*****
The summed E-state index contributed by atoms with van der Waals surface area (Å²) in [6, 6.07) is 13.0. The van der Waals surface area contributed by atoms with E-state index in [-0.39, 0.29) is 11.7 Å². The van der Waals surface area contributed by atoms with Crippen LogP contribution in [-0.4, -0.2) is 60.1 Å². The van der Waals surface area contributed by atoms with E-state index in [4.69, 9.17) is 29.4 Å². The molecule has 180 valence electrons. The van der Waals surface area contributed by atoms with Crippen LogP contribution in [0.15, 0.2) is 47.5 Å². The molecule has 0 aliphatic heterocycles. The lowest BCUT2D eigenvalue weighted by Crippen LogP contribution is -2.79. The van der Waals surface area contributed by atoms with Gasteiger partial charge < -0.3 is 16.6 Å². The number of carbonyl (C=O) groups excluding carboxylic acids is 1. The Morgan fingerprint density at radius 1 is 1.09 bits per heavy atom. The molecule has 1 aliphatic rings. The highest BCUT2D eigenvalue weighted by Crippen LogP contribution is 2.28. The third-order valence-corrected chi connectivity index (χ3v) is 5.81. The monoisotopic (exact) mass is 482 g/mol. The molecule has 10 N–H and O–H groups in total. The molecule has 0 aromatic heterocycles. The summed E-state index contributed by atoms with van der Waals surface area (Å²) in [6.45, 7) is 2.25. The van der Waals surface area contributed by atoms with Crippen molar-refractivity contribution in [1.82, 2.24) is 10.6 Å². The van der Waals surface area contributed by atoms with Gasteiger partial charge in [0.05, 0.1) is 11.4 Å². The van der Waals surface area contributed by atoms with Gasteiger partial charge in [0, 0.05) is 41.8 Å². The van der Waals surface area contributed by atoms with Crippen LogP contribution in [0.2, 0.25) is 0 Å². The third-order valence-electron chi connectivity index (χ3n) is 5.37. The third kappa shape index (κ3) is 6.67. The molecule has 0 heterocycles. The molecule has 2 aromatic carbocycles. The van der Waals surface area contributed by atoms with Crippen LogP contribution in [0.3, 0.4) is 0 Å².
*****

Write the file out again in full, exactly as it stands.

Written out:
The summed E-state index contributed by atoms with van der Waals surface area (Å²) in [6, 6.07) is 13.0. The van der Waals surface area contributed by atoms with E-state index in [-0.39, 0.29) is 11.7 Å². The van der Waals surface area contributed by atoms with Crippen LogP contribution in [-0.4, -0.2) is 60.1 Å². The van der Waals surface area contributed by atoms with E-state index in [4.69, 9.17) is 29.4 Å². The molecule has 180 valence electrons. The van der Waals surface area contributed by atoms with Crippen LogP contribution in [0.15, 0.2) is 47.5 Å². The molecule has 0 aliphatic heterocycles. The lowest BCUT2D eigenvalue weighted by Crippen LogP contribution is -2.79. The van der Waals surface area contributed by atoms with Gasteiger partial charge < -0.3 is 16.6 Å². The number of carbonyl (C=O) groups excluding carboxylic acids is 1. The Morgan fingerprint density at radius 1 is 1.09 bits per heavy atom. The molecule has 1 aliphatic rings. The highest BCUT2D eigenvalue weighted by Crippen LogP contribution is 2.28. The third-order valence-corrected chi connectivity index (χ3v) is 5.81. The monoisotopic (exact) mass is 482 g/mol. The molecule has 10 N–H and O–H groups in total. The molecule has 0 aromatic heterocycles. The summed E-state index contributed by atoms with van der Waals surface area (Å²) in [6.45, 7) is 2.25. The van der Waals surface area contributed by atoms with Crippen molar-refractivity contribution in [1.82, 2.24) is 10.6 Å². The van der Waals surface area contributed by atoms with Gasteiger partial charge in [0.05, 0.1) is 11.4 Å². The van der Waals surface area contributed by atoms with Gasteiger partial charge in [0, 0.05) is 41.8 Å². The van der Waals surface area contributed by atoms with Crippen LogP contribution in [0.2, 0.25) is 0 Å². The third-order valence-electron chi connectivity index (χ3n) is 5.37. The third kappa shape index (κ3) is 6.67. The molecule has 0 heterocycles. The molecule has 2 aromatic carbocycles. The van der Waals surface area contributed by atoms with Crippen LogP contribution in [0.3, 0.4) is 0 Å².